Lady solons move to terminate the VFA

LADY legislators today moved to terminate the Visiting Forces Agreement (VFA) between the Philippines and the United States in the light of the reported dumping of toxic wastes in Subic Bay waters.

Gabriela Party-list Reps. Emmi de Jesus and Luzviminda Ilagan, authors of House Resolution 2886, said it is about time for the Philippine government to review the treaty saying “the agreement seems to serve the interest of only one side.”

De Jesus said it is alarming to note that the Glenn Defense Marine Asia, a Malaysian contractor which dumped wastes in Philippine waters, is invoking provisions in the VFA as an argument to elude responsibility on their illegal act.

Glenn Defense Marine Asia argued that the Subic Bay Metropolitan Authority (SBMA) has no jurisdiction over the matter pursuant to the RP-US VFA since the vessels involved are not commercial ones but primarily for the service and benefit of the US Armed Forces.

De Jesus said the VFA between the Philippines and the US allows the unlimited entry of US vessels and nuclear warships in the country to service joint military exercises. Consequently, this allows Glenn Defense Marine Asia to collect and dispose toxic wastes into the Philippine seas.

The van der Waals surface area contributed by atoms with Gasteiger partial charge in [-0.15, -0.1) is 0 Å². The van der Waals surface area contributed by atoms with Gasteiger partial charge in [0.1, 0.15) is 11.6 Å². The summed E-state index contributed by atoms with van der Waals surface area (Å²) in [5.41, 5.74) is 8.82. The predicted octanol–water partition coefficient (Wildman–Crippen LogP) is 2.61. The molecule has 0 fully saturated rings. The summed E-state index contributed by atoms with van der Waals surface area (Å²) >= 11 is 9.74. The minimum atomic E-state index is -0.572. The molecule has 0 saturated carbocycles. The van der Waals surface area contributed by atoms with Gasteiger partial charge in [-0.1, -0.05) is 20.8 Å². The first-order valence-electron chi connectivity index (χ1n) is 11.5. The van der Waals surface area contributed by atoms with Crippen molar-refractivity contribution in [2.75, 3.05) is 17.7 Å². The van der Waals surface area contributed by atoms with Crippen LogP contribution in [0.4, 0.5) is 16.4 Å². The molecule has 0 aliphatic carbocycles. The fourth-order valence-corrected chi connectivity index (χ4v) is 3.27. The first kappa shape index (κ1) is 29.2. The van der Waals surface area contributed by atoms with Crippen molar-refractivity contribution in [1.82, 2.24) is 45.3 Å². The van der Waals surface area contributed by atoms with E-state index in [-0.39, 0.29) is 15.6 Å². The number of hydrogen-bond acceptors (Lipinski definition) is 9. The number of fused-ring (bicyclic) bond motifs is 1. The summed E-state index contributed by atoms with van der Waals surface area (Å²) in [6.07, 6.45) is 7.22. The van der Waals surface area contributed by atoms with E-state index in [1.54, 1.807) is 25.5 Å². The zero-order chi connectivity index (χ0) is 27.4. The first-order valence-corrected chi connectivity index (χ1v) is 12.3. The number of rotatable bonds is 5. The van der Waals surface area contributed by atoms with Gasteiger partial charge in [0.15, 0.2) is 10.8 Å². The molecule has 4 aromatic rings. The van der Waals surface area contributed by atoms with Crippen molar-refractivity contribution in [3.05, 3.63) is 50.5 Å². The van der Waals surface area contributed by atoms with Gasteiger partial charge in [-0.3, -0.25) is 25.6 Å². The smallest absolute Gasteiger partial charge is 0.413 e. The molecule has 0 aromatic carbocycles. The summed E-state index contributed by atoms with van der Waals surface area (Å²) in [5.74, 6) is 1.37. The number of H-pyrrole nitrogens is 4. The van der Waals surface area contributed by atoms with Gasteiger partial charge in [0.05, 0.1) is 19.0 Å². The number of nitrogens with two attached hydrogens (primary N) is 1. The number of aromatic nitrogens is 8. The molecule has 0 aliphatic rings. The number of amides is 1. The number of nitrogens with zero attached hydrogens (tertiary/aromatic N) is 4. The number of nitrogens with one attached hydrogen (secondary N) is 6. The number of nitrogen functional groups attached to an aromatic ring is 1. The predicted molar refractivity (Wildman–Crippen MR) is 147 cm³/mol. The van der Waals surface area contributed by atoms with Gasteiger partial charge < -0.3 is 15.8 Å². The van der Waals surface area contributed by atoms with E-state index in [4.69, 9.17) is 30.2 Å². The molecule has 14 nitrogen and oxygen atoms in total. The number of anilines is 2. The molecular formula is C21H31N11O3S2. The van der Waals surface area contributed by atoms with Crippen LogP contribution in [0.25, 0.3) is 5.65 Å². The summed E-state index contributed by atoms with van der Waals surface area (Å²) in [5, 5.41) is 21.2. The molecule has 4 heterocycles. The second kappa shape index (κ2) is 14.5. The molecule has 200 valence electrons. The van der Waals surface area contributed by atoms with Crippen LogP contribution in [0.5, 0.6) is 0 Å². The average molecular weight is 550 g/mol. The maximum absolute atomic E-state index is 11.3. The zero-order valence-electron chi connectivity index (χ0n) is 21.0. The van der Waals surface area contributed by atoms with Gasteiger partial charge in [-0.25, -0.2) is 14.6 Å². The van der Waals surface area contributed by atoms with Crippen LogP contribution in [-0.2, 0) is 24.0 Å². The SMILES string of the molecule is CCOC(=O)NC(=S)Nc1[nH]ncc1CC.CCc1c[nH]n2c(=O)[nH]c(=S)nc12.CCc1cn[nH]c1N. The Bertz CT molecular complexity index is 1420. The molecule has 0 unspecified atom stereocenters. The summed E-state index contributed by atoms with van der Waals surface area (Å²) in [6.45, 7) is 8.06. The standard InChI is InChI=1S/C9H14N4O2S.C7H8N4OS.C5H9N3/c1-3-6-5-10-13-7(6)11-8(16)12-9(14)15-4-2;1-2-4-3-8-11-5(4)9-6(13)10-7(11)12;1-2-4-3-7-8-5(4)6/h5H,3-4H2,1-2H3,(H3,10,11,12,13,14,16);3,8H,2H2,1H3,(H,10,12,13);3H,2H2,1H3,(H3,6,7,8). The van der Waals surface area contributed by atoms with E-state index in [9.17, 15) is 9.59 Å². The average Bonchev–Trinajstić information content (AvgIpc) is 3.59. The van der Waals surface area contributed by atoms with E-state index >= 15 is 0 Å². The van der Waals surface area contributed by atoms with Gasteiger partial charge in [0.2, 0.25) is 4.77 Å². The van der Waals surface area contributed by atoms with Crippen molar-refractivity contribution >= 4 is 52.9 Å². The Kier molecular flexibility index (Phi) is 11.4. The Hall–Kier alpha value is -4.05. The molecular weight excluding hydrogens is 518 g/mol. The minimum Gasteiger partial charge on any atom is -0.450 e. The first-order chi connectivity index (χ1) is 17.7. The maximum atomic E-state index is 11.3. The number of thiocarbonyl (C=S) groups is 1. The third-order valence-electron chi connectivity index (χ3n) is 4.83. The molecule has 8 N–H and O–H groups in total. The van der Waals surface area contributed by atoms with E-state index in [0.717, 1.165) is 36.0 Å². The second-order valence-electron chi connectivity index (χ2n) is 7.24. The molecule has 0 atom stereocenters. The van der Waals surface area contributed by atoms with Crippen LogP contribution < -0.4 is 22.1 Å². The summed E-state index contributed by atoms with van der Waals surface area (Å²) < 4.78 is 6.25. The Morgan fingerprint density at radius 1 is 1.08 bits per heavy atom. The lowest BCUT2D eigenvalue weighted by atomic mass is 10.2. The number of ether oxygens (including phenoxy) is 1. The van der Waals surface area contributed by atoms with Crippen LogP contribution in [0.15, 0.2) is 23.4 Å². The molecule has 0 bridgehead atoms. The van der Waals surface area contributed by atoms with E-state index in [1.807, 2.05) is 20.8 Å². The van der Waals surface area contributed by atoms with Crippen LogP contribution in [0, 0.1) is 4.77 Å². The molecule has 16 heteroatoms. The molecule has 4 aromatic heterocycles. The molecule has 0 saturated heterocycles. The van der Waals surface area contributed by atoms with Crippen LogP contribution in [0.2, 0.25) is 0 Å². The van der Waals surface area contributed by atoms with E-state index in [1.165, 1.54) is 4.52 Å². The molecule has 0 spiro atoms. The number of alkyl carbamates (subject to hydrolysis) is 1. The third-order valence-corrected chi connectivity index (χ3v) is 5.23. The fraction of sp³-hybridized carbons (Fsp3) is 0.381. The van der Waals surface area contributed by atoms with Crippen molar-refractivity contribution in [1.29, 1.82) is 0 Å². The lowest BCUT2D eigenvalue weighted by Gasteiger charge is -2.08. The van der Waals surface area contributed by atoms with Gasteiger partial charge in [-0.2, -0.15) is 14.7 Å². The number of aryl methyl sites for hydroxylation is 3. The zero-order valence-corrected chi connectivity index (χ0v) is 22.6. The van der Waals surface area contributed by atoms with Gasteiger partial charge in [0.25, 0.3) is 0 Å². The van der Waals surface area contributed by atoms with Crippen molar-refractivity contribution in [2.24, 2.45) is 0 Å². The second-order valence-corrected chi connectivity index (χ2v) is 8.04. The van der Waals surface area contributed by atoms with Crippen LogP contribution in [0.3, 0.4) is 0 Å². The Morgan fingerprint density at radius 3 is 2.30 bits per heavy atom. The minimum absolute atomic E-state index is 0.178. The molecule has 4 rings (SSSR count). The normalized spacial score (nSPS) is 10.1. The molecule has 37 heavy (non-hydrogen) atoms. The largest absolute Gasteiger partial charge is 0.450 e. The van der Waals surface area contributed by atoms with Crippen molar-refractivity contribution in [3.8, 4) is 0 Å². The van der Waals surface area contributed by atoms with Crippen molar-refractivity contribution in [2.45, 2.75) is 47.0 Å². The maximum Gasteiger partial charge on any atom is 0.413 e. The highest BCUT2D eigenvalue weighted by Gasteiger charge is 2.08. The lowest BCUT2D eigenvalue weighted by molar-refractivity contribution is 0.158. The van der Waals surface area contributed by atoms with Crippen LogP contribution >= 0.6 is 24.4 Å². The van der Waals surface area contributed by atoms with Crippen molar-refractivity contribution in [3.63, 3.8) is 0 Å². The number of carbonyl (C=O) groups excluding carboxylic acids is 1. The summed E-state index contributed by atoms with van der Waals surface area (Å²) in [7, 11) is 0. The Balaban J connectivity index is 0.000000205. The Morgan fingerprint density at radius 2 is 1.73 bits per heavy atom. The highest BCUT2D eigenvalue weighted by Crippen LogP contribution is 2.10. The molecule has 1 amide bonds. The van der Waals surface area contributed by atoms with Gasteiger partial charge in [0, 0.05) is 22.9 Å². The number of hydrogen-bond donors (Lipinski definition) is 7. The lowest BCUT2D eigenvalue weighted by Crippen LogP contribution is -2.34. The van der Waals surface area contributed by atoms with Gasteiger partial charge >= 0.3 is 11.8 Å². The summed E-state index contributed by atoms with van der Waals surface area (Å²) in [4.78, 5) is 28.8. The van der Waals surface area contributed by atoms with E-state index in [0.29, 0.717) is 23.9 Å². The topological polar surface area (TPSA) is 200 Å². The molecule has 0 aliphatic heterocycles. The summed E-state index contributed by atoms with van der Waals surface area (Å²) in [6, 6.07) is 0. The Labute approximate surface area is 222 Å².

The SBMA has started its own investigation on the Malaysian contractor allegedly hauling and dumping liquid toxic waste that are “beyond permissible limits” in Subic Bay.

Ilagan said the test result of the water samples conducted by Subic Water and Sewerage Co. is quite alarming since it showed that the level of toxicity of the liquid wastes went beyond normal levels set by international marine pollution conventions.

Ilagan said reports made by the SBMA showed that Mt Glenn Guardian, docked at Alava Pier in Subic Bay, was carrying some 189,500 liters of domestic waste and about 760 liters of bilge water, a combination of water, oil and grease, all of which were hauled from US Navy ship Emory Land.

Ilagan said the toxic waste was allegedly dumped by Mt Glenn Guardian in West Philippine Sea, 35 kilometer from Subic Bay, without the appropriate permit and clearance.

Charo Simons, spokesperson of Subic Bay Freeport Chamber of Health and Environment conservation, said that the waste dumping endangered not only the environment but also the lives of the people living in and around the Subic Bay area.

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